Low Dose, 20-50 Seeds (11 Subjects) This dosage rarely produces any visual distortions, although with eyes closed there may be beginning imagery. Restlessness, evidenced by alternating periods of pacing about and lying down, may be present. There tends to be a heightened awareness of objects and of nature, and enhanced rapport with other persons. A feeling of emotional clarity and of relaxation is likely to persist for several hours after other effects are no longer noticeable. Medium Dose, 100-150 Seeds (22 Subjects) In this range the effects resemble those reported for medium-dose (75-150 micrograms) LSD experiences, including spatial distortions, visual and auditory hallucinations, intense imagery with eyes closed, synaesthesia and mood elevation. These effects, which occur mainly during the period of 1 to 4 hours after ingestion, are typically followed by a period of alert calmness which may last until the subject goes to sleep. High Dose, 200-500 Seeds (12 Subjects) In this range the first few hours may resemble the medium-dose effects described above. However, there is usually a period during which the subjective states are of a sort not describable in terms of images or distortions, states characterized by loss of ego boundaries coupled with feelings of euphoria and philosophical insight. These seem to parallel the published descriptions of experiences with high doses (200-500 micrograms) of LSD given in a supportive, therapeutic setting as reported by Sherwood et al. (1962).
All the subjects who had previous experience with LSD claimed the effects of the seeds were similar to those of LSD. Transient nausea was the most commonly reported side effect, beginning about one half hour after ingestion and lasting a few minutes to several hours. Other reported side effects not commonly found with LSD were a drowsiness or torpor (possibly due to a glucoside also present in the seeds) and a coldness in the extremities suggesting that the ergine content of the seeds may be causing some vascular constriction. (If this is the case, there may be some danger of ergot poisoning resulting from excessive dosages of the seeds.) The only untoward psychic effect was a prolonged (eight hours) disassociative reaction which was terminate with chlorpromazine [Thorazine]. The possibility of prolonged adverse reactions to the psychological effects of the seeds is essentially the same as with LSD, and the same precautions should be observed (Cohen & Ditman, 1963). How To Take Morning Glory Seeds. The seeds must be chewed or ground in order to be effective. Soaking the ground seeds in water for several hours, filtering out the grounds, and then drinking only the water portion of the mixture can reduce some of the stomach-upset symptoms if such occur.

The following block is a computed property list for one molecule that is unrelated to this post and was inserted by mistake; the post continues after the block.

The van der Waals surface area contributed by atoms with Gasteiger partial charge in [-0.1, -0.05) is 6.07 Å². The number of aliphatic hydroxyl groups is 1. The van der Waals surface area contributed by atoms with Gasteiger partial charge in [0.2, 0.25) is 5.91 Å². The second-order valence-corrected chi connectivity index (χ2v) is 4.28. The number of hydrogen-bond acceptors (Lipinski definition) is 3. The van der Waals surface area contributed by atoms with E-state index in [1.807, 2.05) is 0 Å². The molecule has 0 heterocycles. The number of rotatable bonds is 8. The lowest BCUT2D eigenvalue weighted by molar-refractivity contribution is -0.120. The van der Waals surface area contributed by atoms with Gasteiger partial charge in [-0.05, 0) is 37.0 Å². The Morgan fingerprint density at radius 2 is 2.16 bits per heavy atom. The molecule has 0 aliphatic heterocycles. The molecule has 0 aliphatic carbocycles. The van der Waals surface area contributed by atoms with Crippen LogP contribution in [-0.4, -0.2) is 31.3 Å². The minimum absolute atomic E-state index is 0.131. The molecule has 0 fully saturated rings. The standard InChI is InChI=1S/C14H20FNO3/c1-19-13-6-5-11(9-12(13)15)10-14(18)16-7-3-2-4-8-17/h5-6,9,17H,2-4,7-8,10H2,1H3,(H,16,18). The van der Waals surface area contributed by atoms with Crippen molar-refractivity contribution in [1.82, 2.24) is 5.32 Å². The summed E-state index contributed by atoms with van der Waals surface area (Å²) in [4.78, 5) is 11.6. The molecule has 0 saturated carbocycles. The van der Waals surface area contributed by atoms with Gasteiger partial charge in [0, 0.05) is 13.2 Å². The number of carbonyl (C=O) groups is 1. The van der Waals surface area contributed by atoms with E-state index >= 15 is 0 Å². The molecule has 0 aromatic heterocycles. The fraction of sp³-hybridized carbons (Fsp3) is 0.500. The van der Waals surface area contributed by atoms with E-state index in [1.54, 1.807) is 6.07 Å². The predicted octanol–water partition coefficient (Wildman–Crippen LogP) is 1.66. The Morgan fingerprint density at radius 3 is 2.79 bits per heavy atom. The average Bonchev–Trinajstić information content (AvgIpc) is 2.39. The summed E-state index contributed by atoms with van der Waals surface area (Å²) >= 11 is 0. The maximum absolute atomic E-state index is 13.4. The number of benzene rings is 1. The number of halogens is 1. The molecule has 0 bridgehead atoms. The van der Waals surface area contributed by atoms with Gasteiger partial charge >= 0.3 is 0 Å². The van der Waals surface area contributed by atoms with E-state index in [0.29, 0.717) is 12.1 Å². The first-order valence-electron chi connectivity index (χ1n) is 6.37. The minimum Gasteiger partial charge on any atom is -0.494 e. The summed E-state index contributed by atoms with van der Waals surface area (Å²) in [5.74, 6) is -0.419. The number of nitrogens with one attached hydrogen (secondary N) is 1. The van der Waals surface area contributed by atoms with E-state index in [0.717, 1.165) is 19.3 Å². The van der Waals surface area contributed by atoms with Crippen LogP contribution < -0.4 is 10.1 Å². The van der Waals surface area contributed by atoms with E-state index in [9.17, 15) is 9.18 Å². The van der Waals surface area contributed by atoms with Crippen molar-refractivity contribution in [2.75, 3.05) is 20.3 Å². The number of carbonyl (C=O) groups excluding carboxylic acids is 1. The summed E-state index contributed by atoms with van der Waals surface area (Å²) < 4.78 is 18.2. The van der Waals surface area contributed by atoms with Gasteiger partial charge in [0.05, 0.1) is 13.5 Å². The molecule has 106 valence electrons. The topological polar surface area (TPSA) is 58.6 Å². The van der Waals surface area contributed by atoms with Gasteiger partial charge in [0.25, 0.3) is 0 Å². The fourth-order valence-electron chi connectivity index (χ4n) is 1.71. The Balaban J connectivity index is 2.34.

Unpleasant LSD and morning glory trips can be smoothed out or even stopped by taking niacin (in the form of nicotinic acid, vitamin B-3 or "niacin"). Vitamin C has been shown to reduce the incidence of paranoia and prevent depletion of the vitamin from the adrenal glands during LSD trips.
There have been reports that commercially available packets of morning glory seeds from some distributors are coated with fungicides or other chemicals to increase shelf life or discourage the practice of eating them. Seeds from plants grown in one's own garden will be safe as long as you do not spray them with insecticides.
The last few notes about Niacin and Vitamin C are based on a paperback edition of Hoffer & Osmonds "The Psychedelics"
It's pretty clear that the latin names of this plant are somewhat confused (which is typical). Ipomoea purpurea, Ipomoea tricolor, Ipomoea violacea and Ipomoea rubro-caerulea are all the same plant.
The other variety of morning glory, "Ololiuhqui" has at least two Latin names as well: Rivea corymbosa, and Turbina corymbosa.